Lucia Ajas talks about her and her children being separated from their father. Credit: AP Photo / Ross D. Franklin
In May and June, the United States separated more than 2,000 children from their families at the southern border. Caving to pressure, President Trump signed an executive order stopping the policy. But, experts say the damage has already been done. Nadine Burke Harris is the CEO of San Francisco’s Center for Youth Wellness and the author of the new book “.” She says these experiences can lead to serious mental and physical health problems through the rest of these children’s lives.
- Separating kids from caregivers is a recipe for the worst case outcomes, Harris says. When children experience trauma, their bodies release high levels of stress hormones. And the best way to handle these high levels is care from an adult.
- Food and shelter are not enough, according to Harris. Nurturing touch, which was forbidden in detention facilities, is crucial for development. Harris points out that premature babies in neonatal wards that were touched and caressed grew 50 percent faster than those who didn’t receive the same physical attention.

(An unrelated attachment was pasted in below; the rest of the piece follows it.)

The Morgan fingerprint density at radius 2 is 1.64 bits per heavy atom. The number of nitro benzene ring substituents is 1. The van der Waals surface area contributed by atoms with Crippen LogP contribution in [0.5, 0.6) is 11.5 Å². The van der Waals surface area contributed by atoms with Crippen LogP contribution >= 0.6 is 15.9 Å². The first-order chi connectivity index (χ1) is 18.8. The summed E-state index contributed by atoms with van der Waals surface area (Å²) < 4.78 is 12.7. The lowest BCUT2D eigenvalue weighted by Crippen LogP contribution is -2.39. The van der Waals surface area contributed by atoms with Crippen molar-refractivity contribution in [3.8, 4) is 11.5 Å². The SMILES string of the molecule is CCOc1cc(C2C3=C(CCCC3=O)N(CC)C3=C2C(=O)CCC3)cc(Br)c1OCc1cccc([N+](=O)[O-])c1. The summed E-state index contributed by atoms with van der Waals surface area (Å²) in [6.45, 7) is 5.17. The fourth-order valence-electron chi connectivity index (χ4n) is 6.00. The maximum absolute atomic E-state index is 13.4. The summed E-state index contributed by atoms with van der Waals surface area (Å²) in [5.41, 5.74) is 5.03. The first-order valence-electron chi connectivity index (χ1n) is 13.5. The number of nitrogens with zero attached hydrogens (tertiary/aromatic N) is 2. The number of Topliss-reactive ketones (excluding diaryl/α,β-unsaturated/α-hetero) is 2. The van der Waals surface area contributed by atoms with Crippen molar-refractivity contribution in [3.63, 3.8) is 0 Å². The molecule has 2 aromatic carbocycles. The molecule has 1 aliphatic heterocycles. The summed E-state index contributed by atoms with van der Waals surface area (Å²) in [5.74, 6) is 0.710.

- But it’s not just the stress of being separated from families. Harris says the trauma is cumulative: “Clearly the children who are arriving at the border with their families have already, likely, experienced significant adversity. Many of the families are leaving situations that have been dangerous and scary and the journey itself is incredibly harrowing.”
- Last year we talked with Vincent Felitti, the doctor behind the Adverse Childhood Experiences (ACE) study. about traumatic childhoods.
- and learn what the results mean at NPR.
- that migrant children are being sent to shelters that have a history of abuse allegations.